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WAW Climb for Justice: Week 2

This weeks film: The French Crown

In this weeks film a tackle a crown of peaks leading from Arinsal and spilling over the French border.

At the top of the mountain in Arinsal ski area you get off the lift and look out onto a distant crown of mountains, snow capped, cloud crested and inviting. I’d been eyeing these up for some time now, the solitary eagle circling above. It looked like a very good circuit to attempt and from line of sight, not too time consuming.

Unfortunately these particular mountains fell off the side of my map and so I had to plan my day purely by line of sight. Who needs maps anyway? I set off at 8.15am from my hotel, my new pair of hired (for free) snow shoes strapped to my bag. I’ve never used snow shoes before but always wanted to and since I had a good deal of deep powder last time and my crampons were pretty useless, I thought I’d give it a go.

It was a gruelling 11 hour day and left me exhausted and walking home in the dark. So without further ado, here it is:

Women for Afghan Women: The work they do

Let’s not forget what this is all about. WAW provide women and girls with life saving support, shelter and legal guidance in human rights violations in Afghanistan.

In 2013, one  of Women for Afghan Women’s clients was 17 years old when she was married to a man who already had a wife and children. The man physically and mentally abused her for years. Unable to endure more, the client decided to divorce him. She went to the local Department of Women’s Affairs who referred her to WAW. This woman is currently living in a WAW shelter and attending empowerment classes while her defense lawyer is working on her divorce.


So If you’d like to donate to this wonderful cause, visit my JustGiving page and tag a friend on Facebook to donate too. Follow my weekly climbs in support of WAW and keep donating each time I release a new video.

Climb for Justice: So here’s what I did

After grabbing a pair of skis from the hire shop I headed outside, but unfortunately I didn’t realise that the first lifts don’t open until 9am, so I was sitting waiting for half an hour impatiently at the top with the other dawn patrol. These dedicated snowboarder and I watched the sunrise over the mountain before the gates opened and got on the very first chair.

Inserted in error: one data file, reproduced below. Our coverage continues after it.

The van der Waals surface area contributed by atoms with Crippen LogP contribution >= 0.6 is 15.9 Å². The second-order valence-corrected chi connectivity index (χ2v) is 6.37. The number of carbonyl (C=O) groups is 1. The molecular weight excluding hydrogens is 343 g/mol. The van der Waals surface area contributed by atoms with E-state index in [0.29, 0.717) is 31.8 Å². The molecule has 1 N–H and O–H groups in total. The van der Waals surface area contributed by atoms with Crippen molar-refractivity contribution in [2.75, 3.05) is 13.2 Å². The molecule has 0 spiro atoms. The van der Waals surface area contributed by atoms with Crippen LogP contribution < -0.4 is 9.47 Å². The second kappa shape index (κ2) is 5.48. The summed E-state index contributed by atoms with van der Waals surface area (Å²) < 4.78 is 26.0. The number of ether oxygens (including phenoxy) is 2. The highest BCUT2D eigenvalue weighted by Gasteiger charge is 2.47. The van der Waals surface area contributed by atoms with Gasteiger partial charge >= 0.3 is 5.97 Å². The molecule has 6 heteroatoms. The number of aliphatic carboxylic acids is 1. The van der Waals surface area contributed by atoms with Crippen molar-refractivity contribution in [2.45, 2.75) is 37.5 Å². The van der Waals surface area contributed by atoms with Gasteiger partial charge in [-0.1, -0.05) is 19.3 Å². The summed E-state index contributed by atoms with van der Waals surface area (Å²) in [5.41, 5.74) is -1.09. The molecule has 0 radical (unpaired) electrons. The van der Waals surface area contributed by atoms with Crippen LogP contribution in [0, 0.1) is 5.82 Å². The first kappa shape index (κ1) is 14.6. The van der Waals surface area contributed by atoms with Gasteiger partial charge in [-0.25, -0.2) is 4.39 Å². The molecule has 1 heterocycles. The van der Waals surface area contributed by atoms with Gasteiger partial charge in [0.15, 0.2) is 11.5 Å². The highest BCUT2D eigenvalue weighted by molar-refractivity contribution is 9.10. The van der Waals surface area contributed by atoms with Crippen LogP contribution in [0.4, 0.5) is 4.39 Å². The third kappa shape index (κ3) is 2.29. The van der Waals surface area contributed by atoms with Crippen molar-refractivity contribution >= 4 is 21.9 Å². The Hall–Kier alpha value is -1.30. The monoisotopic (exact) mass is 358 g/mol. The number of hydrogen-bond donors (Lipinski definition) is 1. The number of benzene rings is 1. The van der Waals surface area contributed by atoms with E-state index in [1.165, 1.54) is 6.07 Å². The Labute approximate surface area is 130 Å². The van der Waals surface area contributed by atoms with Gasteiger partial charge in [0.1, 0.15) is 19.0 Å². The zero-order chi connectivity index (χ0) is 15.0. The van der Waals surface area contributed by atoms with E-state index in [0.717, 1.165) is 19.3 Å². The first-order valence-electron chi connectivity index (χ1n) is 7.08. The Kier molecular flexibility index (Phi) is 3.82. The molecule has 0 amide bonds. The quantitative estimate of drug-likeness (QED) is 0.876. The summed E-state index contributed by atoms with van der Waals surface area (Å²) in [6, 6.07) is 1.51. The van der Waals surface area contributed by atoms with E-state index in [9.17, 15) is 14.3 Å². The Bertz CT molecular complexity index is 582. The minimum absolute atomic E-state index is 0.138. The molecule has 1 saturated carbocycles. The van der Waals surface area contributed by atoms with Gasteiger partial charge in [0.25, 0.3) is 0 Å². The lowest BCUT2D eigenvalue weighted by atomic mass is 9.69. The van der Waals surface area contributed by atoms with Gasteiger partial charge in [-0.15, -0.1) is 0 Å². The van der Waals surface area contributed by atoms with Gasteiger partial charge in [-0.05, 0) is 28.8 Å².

A couple of chairlifts later and I was at the start of my hike. I had originally thought that getting the chairlifts and having skis would save me a bunch of time and effort, but by the time I finally got started it was already 9.30am. I did however, get about 1000m of elevation gain for free, so trade -offs. My route for the day was as follows:


I ditched my skis and boots at the top of the resort, planning on collecting them and skiing down later, and headed out in an anti-clockwise direction around the crown. The weather was fine and sunny for most of the day and the first part of the hike was a slow and steady walk in regular hiking boots to the start of the bowl.

When I hit the bottom of the bowl at 11am where the forest began, I donned the snow-shoes for the first time and wow! The extra surface area made a big difference in the soft powder and I glided down as if on skis.

The forest was beautiful and the sound of birds filled the air, much more inviting than the constant thrum of chairlifts in resort. I kind of lost track of time here however, and after a slow and tiring traverse I found myself at the first ascent by 12.30pm, much later than I had planned. It had now been three hours since I started and I was only just at the first ascent of the bowl.

Throwing off the snow-shoes, I headed for hard ground and climbed up the right hand side, not resting until I had gotten to the top (Peak #1). The sun was now on my face again and I went from cold to too hot in no time, shedding layers until I was just in my T-shirt and waterproof. After A further two hours I was finally at the top where I had picked out my meditation spot for the day (Peak #2).

But I was still against the clock.

Rising up, had a quick warm up with some Thai Chi and then threw on some beats to get me through the next section: The Ridge.

alone-at-the-topThis one wasn’t nearly as severe as last time, but It still presented it’s challenges and was a lot longer than I had anticipated. In fact, the entire left hand side of the crown had been hiding a nasty little ridge with many ups and downs, constantly losing and gaining elevation. I was very conscious of time by this point and so I pressed on through exhaustion to get round the crown, trying to motivate myself by keeping the end goal in sight: my skis. If I didn’t get back to them on time, I would be walking home…